It's been some months since my last blog post. I've missed you guys. I got married. I did some traveling. I moved from one apartment to another, which is always an ordeal with my studio setup. And I've been working.
One of my jobs is writing for a magazine covering the hardware and software of pro audio and high-end consumer audio. And it's been a learning experience writing under an editor; discovering what it means to adapt my writing style to another's publication.
This past month, I've been putting together a review of a music streaming service entering the US market. It plans to be the best, outdoing Spotify and all the others, but that's a bold claim for a small company, and it's a crowded marketplace to be in. My editor told me to aim for 1800-2400 words, and said that a music streaming service review should always include a, b, and c; our readers would appreciate exploring d, e, and f; and also please follow up on x, y, and z. I did all that, and I ended up with 9200 words. It's insightful, educational, has some unreleased news, and some killer quotes from the streaming company's employees opening up about topics you really don't see covered in the tech media. It's a beautiful review. But there's no way it can be published at that length, and I know it.
I asked my writer friend what to do, and he called it the "newbie curse" in that beginner writers don't know how to edit themselves. I have the newbie curse. And the worst part is that I knew I was being too detailed when I wrote. A quiet voice in the back of my mind kept reminding me that I was wasting time as I delved into tiny details irrelevant to the final review.
Aiming to not be a newbie, I spent days chopping away sentences and whole paragraphs that I feel are valuable and insightful, and it makes me sad. These are the things that I feel I would really want to know as a reader. But the result is that I have a leaner, meaner review that seems to flow better. It's not as ground-breaking as it was, but it feels "pro" somehow.
This reminds me of how I make music. I try to include everything in my productions: to use super complex percussion patterns, detailed sound design, and work intricacy into my chord progressions. But I still miss the main goal of keeping it simple and approachable. It doesn't matter that it's full of ear-candy for production nerds like me if I can't strip it down to the essentials, and I never put enough focus on the melody to actually make it a good song.
I know in the back of my mind that I haven't been using the best approach to make great songs. But the lazy approach is fun and easy. So I ignore that inner voice. And doing so helps me create a thousand lame tracks not worth publishing.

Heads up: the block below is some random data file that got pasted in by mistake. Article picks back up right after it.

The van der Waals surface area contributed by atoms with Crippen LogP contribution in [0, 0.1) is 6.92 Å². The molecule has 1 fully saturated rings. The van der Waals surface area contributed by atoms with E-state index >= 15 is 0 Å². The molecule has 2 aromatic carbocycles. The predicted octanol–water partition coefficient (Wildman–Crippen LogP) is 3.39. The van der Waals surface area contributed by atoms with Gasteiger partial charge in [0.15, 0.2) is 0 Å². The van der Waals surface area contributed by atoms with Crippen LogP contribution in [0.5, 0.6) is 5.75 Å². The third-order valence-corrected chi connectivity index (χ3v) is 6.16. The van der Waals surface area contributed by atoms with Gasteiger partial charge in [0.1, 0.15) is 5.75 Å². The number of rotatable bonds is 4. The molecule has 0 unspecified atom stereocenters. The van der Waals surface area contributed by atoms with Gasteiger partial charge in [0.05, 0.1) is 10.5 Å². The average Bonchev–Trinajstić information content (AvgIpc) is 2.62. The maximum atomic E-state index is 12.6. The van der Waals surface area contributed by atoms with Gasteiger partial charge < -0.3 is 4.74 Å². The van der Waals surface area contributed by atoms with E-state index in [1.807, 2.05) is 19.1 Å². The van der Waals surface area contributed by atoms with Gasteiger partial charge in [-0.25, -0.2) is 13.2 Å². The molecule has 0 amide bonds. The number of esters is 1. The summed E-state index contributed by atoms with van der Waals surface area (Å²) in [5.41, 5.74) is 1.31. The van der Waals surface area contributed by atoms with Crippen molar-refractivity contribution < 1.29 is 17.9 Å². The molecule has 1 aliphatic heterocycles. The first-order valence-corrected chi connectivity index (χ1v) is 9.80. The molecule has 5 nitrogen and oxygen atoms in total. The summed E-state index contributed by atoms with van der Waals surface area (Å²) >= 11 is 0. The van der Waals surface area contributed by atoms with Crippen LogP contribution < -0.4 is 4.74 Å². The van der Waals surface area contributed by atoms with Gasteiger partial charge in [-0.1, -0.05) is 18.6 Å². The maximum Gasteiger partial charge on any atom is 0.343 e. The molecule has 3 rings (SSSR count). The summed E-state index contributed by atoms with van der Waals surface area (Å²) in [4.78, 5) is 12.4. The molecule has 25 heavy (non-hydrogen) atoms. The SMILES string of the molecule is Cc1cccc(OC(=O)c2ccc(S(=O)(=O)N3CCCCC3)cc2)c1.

I'm not going to call the inner voice a conscience because this isn't about right and wrong. But I need to listen to my inner voice warning me that my song is too complex or that I haven't put enough time into the hook of a song. It can be really hard to start muting tracks that you like the sound of, or digging into an area of weakness. But when I listen to my inner voice and mute tracks and dig into my areas of weakness, I do my best work: I create the music I'm proudest of months and even years later.
Learning to Work Smarter
You have that inner voice too. The voice that says to be lazy and only work on the aspects of production and engineering you like, ignoring the rest. For some of you, I bet you love starting songs but hate finishing. For others, you love vocals but always put off writing and recording your own. And for others, you build songs up to be a mountain of instruments that can't all co-exist. Like me, you've got the "newbie curse" in that you can't edit out the tracks that, while interesting and creative, don't make the song sound truer. Choose to take on the aspects you're afraid of and you'll advance faster than by any other method. And learn to edit yourself, and your songs will start to feel more "pro" and more "right".
I'm amazed by how my blog's readership has grown, even in the months I wasn't active. Truly, I'm so thankful for you guys. And I can't wait to see what 2019 brings for this community.
I'm considering introducing a new Q/A portion to my blog and YouTube channel. So if you have any questions you'd like answered, or topics you'd like me to focus on, write me a message or reach out with the Contact form on my website.
And may each of you listen to your inner voice and learn to write and produce leaner, meaner songs that sound more "pro" and more "right".